One of my long-term goals is to teach yoga for the elderly.  My former teacher Gene told us about the classes he taught at a retirement home, and how much yoga helped those older students stay strong and balanced and flexible. When I was a teenager I watched my grandma gradually decline and lose her sense of balance until she could barely walk. I don’t know how much of that was medical in nature and how much was a result of her sitting in a chair all day, but now I wonder if things could have been different for her. How many grandmothers could be helped by yoga, staying mobile and living longer on their own?  This is a subject really close to my heart, and it’s work I feel called to do in the world.  Completing my teacher training is the first step to eventually realizing this dream.

In short, I want to participate in East Eagle’s teacher training program in order to deepen my personal yoga practice and live a more yogic lifestyle, not just for myself but for the life that I share with my husband and the children we may have.  I want to learn how to teach this practice and share it with others.

I look forward to hearing from you.  Thanks very much,



Why I Love Yoga March 14, 2011

Filed under: reflections,yoga,yoga lifestyle — R. H. Ward @ 9:02 pm
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For my first real post here, I thought I’d write about the obvious: why do I love yoga?  What is it about yoga that makes me want to devote 200 hours of my not-so-copious free time over the next ten months to learning how to teach it?

I love yoga because it feels great.  Yoga stretches can be as simple or as challenging as you want them to be.  When I’m practicing at home, sometimes I want a fast-paced practice that will get me sweating, and other times I just want some gentle stretching.  When I’m sick or injured, I can scale back my yoga practice and still benefit from it.  No matter how old or young or fat or skinny or flexible or stiff you are, you can still enjoy yoga.  I love the feeling of stretching during a practice, and the slight soreness afterward reminding me that I still have more to do.  I love the feeling of working on a particular pose for a while (sometimes years!), and gradually being able to move farther and farther into the pose.  I love that moment when I’m suddenly able to do a pose I hadn’t been able to do before.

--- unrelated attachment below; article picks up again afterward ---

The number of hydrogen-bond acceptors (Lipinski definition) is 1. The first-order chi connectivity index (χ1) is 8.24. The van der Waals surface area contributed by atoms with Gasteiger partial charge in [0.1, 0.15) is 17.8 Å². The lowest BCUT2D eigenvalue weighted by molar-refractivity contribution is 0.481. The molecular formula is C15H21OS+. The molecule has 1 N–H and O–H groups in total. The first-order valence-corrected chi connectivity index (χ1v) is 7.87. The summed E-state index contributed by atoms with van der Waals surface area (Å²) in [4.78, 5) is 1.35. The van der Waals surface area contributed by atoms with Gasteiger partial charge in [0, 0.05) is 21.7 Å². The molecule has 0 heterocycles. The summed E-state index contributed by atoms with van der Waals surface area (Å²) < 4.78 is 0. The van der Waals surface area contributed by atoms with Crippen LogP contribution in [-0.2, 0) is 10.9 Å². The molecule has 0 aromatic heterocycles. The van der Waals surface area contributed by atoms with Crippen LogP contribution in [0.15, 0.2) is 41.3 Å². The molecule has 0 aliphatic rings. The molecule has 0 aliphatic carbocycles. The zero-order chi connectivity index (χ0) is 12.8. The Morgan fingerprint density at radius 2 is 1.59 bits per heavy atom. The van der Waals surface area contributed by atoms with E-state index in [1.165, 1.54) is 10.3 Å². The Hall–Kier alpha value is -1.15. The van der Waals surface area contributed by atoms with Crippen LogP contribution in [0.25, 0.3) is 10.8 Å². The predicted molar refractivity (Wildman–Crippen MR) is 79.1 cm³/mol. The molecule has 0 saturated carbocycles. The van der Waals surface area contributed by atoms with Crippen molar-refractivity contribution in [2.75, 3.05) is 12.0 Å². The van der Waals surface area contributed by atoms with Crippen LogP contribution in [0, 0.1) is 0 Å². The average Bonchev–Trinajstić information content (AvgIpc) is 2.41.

I love the physical benefits of yoga.  I’m much stronger and more flexible now than I was before I started doing yoga several years ago.  Then, a year and a half ago, I committed to practicing yoga in the mornings before work three days a week.  I have firm, shapely Michelle Obama arms now, and what 30-something woman doesn’t want those?  I’ve also lost weight and gained muscle just about everywhere. And after yoga practice, my body feels hungry for healthier food.  Dunkin Donuts?  No thanks, please pass the bananas.  I’m in the best shape I’ve been in since high school, I’m happy with how I look, I have plenty of energy, and I feel great.

I also love the emotional and spiritual benefits of yoga.  Yoga practice calms me and lifts my spirits – I almost always end with a smile and feel great for the rest of the day (or at least until I get to the office).  I’m a busy person with worries and fears like anyone else, but yoga helps to make it all feel manageable.  When I’m practicing yoga regularly, I feel like I can do anything.  As trite as it sounds, yoga really does help me to be my best self.  And bringing a calmer, happier me to my family and my friends and my job means that I have more to give to them.

I want to complete a yoga teacher training program partly for myself, to deepen my practice and continue to learn.  But more, I feel like yoga has done so much for me, and, like a little kid with a cool new toy, I want to show everyone just how awesome it is.  That’s why I want to be a yoga teacher.  I hope you’ll follow along with my journey.